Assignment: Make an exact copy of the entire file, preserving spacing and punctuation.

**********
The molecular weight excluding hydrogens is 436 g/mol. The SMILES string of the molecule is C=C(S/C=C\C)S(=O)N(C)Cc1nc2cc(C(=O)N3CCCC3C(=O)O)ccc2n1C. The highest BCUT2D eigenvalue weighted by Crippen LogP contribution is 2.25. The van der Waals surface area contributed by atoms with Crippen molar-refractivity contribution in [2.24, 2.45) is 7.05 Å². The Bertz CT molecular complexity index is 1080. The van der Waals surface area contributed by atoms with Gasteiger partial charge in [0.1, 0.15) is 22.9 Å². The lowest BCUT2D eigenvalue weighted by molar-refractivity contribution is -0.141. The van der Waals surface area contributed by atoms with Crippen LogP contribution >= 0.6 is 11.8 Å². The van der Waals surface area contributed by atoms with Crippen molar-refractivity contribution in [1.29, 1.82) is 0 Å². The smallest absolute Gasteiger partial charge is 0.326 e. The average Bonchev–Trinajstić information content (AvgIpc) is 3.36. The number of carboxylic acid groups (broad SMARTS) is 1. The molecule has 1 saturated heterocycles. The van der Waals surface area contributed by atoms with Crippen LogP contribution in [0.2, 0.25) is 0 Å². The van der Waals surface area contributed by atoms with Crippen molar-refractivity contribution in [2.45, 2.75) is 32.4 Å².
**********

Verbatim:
The molecular weight excluding hydrogens is 436 g/mol. The SMILES string of the molecule is C=C(S/C=C\C)S(=O)N(C)Cc1nc2cc(C(=O)N3CCCC3C(=O)O)ccc2n1C. The highest BCUT2D eigenvalue weighted by Crippen LogP contribution is 2.25. The van der Waals surface area contributed by atoms with Crippen molar-refractivity contribution in [2.24, 2.45) is 7.05 Å². The Bertz CT molecular complexity index is 1080. The van der Waals surface area contributed by atoms with Gasteiger partial charge in [0.1, 0.15) is 22.9 Å². The lowest BCUT2D eigenvalue weighted by molar-refractivity contribution is -0.141. The van der Waals surface area contributed by atoms with Crippen LogP contribution >= 0.6 is 11.8 Å². The van der Waals surface area contributed by atoms with Crippen molar-refractivity contribution in [1.29, 1.82) is 0 Å². The smallest absolute Gasteiger partial charge is 0.326 e. The average Bonchev–Trinajstić information content (AvgIpc) is 3.36. The number of carboxylic acid groups (broad SMARTS) is 1. The molecule has 1 saturated heterocycles. The van der Waals surface area contributed by atoms with Crippen LogP contribution in [0.2, 0.25) is 0 Å². The van der Waals surface area contributed by atoms with Crippen molar-refractivity contribution in [2.45, 2.75) is 32.4 Å².